I picked up a kouignn aman from a bakers stall which was also selling little sponge cake Breton heraldic ermines,

and went home before the cake, and we, melted. Tom had requested I bring him back a straw hat, so I brought back two.  Lyse is modelling hers here, (with a bonus video of Sacha Distel singing Mon Beau Chapeau!) and here are some webcam pics of mine:

I know it's quite a lot of me, but I don't actually do a lot of self-portraits here, and I started to enjoy myself rather!

Lyse's account and photos of the day are on her blog here. It was fun, I hope they do it again.


Roderick Robinson said...

Gosh, it was nearly a case of fondre en larmes. Half a lifetime ago we celebrated our wedding anniversary at the restaurant which appears in Lise's preceding post (Guérande et la Brière); stayed the night at one of the converted cottages. The evening didn't start too auspiciously; I ordered champagne and the demure farm-girl attending our table seemed to burst into tears; must have been the accent; the same thing often happens here in Hereford. Please compliment Lise on her straightforward French which was a delight to read; why, she writes like a native.

No need to apologise for all those self-portraits. Fella with a big nose established a precedent. I believe he went on to bigger things.

Roderick Robinson said...



Soize said...

Yes, I hope too ;-)

Lucy said...


Robbie, what is it with you and waiting staff? What a coincidence about Guerande. We've yet to explore it in fact. Don't worry about Lyse/Lise, I think she uses both spellings anyway, it's a pseudo not her real name. I take it you didn't try the Gallo blog?

Soize - hey, bonjour! Desolée de te rater. À la prochaine!

Lyse said...

Bien joli reportage !
Comme cette journée fut chaude et chaleureuse!
Dommage que nous n'ayons pas pu rencontrer Quercus et Soize. Je pense qu'ils faisaient la sieste pendant que nous on fondait sous le soleil! LOL!
Merci aussi pour les liens vers mes blogs ( je n'en ai encore mis aucun sur mon nouveau blog)
Magnifiques tes photos avec le chapeau

Zhoen said...

Quite a fetching hat.

The glass painter, yeah, huh.

zephyr said...

nice hat, Lucy...and good that you had fun with the camera!

Ellena said...

Pâtisserie Au Kouign-Amann


The first thing that comes to mind when I think of my beloved Pâtisserie Au Kouign-Amann is butter – a shh load of butter. Your first impression will be nothing less, and that’s before you actually sink your teeth into one of their glorious pastries. Mouthwatering whiffs of bubbling butter escape and stretch far out the humble shop, putting you deep into a trance as you inch closer and closer to the entrance. As soon as you swing the door open, your nostrils flare, sparking your eyes to roll and your head to tilt back in pleasure. Watch the F-bombs, it’s a tiny place with all customers within an earshot. Awkward but totally understandable if you let one out, especially after getting physical with the goods.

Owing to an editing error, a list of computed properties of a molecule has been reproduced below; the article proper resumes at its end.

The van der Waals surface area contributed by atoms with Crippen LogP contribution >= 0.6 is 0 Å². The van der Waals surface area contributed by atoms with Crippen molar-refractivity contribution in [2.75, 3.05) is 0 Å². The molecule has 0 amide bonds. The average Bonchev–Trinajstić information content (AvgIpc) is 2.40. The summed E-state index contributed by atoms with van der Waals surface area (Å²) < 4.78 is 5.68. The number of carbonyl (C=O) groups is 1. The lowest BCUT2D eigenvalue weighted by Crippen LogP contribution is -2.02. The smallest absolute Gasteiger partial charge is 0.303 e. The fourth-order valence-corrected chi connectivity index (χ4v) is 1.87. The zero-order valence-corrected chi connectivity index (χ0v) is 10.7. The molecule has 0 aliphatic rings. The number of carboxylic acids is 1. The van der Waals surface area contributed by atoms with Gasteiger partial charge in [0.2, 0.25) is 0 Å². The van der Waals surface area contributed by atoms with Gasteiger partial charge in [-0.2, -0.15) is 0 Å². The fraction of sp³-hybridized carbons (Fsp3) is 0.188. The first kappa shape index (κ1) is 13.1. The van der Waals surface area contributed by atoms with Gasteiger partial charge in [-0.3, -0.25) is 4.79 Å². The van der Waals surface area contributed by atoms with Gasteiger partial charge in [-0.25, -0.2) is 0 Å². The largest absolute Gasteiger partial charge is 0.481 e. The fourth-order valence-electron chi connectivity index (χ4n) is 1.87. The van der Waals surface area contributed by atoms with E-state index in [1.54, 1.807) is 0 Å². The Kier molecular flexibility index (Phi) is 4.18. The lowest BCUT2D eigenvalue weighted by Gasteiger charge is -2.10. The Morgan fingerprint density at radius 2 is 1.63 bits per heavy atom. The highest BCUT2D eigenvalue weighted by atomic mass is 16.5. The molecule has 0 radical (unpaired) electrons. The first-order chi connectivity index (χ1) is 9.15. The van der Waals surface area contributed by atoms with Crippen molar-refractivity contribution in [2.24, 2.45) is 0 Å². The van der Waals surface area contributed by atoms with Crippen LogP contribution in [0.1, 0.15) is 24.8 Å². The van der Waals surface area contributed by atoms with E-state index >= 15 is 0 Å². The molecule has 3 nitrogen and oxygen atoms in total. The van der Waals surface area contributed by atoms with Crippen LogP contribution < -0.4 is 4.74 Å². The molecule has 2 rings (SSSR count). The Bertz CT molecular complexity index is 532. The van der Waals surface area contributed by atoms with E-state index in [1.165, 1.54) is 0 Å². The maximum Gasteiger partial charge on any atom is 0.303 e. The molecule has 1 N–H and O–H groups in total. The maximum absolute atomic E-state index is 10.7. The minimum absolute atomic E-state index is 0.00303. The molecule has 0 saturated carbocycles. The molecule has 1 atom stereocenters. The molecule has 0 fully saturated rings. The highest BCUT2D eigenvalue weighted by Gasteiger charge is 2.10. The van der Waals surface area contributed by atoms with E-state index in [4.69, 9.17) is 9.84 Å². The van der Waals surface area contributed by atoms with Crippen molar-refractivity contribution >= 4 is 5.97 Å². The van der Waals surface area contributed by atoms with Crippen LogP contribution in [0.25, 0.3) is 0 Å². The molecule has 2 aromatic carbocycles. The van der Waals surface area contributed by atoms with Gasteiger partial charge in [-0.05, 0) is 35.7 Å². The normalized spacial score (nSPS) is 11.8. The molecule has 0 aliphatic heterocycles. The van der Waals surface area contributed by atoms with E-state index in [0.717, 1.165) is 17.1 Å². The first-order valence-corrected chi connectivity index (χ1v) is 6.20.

Next time I visit 'Le Plateau Quartier' in Montreal I will look for that place.
Quel beau chapeau! Amazing what difference a lovely face can make in the world of hats.

Ellena said...

Me again Lucy.
Word verification was THelper. I guess I need help learning how to refer to other blogs etc the way you do it.

Ellena said...

Yes it's me again but I don't want it to be. I just reread what I sent and I'm blushing. Had not read the last two sentences of the article.
The only words that are mine start with "Next time......
I have such a knack of making a fool out of myself.

Lucy said...

Thanks again.

Ellena - pas de souci, I had worked that out! Kouign-amann was, I think a way of making a treat with some left over bread dough by adding as much sugar and butter as could be managed and rolling and folding it into a kind of feuilleté. It can be very good, this one wasn't bad, we ate it in small pieces throughout the week. The best ever were from a baker's in south-west Finistère, where you bought it by weight and it was literally dripping sugary butter. Sometimes it comes with pieces of apple in it but there's really no justification for that, why risk not clogging up your arteries with potential sources of anti-oxidants? ;~)

D. Jean Quarles said...

Ha! Ha! I loved your comment about the self portraits. Very cute straw hat!

christopher said...

I so rarely see pictures of you. It is way cool to see you here. Thank you for yet another lovely post.

Natalie said...

Great pictures - allo Lucie en chapeau de paille. I want one of those and the basket too and the K-A pastry.